Too Much Sun?
Vitamin D (also known has the sunshine vitamin) is an essential hormone which your body needs to absorb calcium for strong bones and for numerous other functions in the body. It’s so vital for optimal health that studies have shown people with higher levels of vitamin D have a lower risk of disease.
Vitamin D is something your body can produce, your skin and the sun work together to synthesize vitamin D but there’s new research that suggests too much exposure could limit your Vitamin D production and leave you deficient.
Study Sun Exposure and Vitamin D
In a study comprised of 1000 males and females between the ages of 13 and 82, participants were selected based on regular sun exposure without sunscreen and a routine that did not include taking vitamin D supplements. Participants skin type was assessed using the Fitzpatrick Skin Phototype Scale, a standard numerical measurement used by dermatologists and a sun index was calculated for each participant using their amount of sun exposure and the fraction of skin exposed.
Researchers compared sun index and skin type to levels of vitamin D found in the blood. They found that 72 percent of the participants were vitamin D deficient.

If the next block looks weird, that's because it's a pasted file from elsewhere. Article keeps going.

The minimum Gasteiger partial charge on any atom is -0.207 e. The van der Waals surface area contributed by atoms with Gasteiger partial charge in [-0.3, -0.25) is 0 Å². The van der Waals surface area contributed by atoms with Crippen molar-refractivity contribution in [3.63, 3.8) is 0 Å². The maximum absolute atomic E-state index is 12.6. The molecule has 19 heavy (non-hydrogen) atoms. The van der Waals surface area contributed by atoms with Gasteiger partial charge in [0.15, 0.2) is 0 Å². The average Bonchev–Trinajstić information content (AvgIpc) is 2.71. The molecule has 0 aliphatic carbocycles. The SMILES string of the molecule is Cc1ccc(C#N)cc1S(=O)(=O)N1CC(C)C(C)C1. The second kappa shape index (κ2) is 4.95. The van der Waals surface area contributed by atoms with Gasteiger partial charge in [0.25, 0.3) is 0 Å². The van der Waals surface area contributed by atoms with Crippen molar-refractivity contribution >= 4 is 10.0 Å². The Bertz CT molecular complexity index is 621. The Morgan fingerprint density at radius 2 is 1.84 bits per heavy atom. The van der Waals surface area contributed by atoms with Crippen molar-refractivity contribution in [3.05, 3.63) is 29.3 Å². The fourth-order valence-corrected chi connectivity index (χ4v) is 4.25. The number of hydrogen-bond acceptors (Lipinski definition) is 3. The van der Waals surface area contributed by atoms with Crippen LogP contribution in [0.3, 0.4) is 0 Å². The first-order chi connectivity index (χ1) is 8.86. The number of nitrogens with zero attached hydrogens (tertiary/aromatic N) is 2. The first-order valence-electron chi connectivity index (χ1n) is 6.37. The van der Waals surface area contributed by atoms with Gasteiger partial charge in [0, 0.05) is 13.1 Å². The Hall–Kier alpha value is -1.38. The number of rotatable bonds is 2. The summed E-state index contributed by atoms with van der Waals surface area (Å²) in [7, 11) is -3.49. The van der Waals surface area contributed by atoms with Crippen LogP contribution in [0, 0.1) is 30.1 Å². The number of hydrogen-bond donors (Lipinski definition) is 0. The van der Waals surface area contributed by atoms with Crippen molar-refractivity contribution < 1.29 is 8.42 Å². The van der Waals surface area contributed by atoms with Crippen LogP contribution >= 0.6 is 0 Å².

“Our findings suggest that skin tanning, which is a natural protection against the harmful effects of UV irradiation, limits the progressive rise in serum vitamin D towards optimal concentrations,” said study author Dr. Francisco Bandeira, of the University of Pernambuco Medical School in Recife, Brazil. – http://www.carenewengland.org/rwd-resources/customcf/health-Library/printerFriendly.cfm?chunkid=NRCN709486&db=nrcn
Despite living in tropical regions, near the equator, and getting very high rates of sun exposure most people had serum vitamin D below 30 ng/ml [nanograms per milliliter], which is considered the cutoff for normal.
Based on this study it would seem too much sun may work to reduce levels of vitamin D. While 30 minutes of unprotected sun exposure should be enough to maintain healthy levels, you’re also exposing yourself to harmful UV radiation. The American Academy of Dermatology recommends against getting vitamin D from unprotected exposure to sunlight. Check with your doctor for the best way to maintain a healthy level of vitamin D with a combination of sun exposure, foods, and supplements.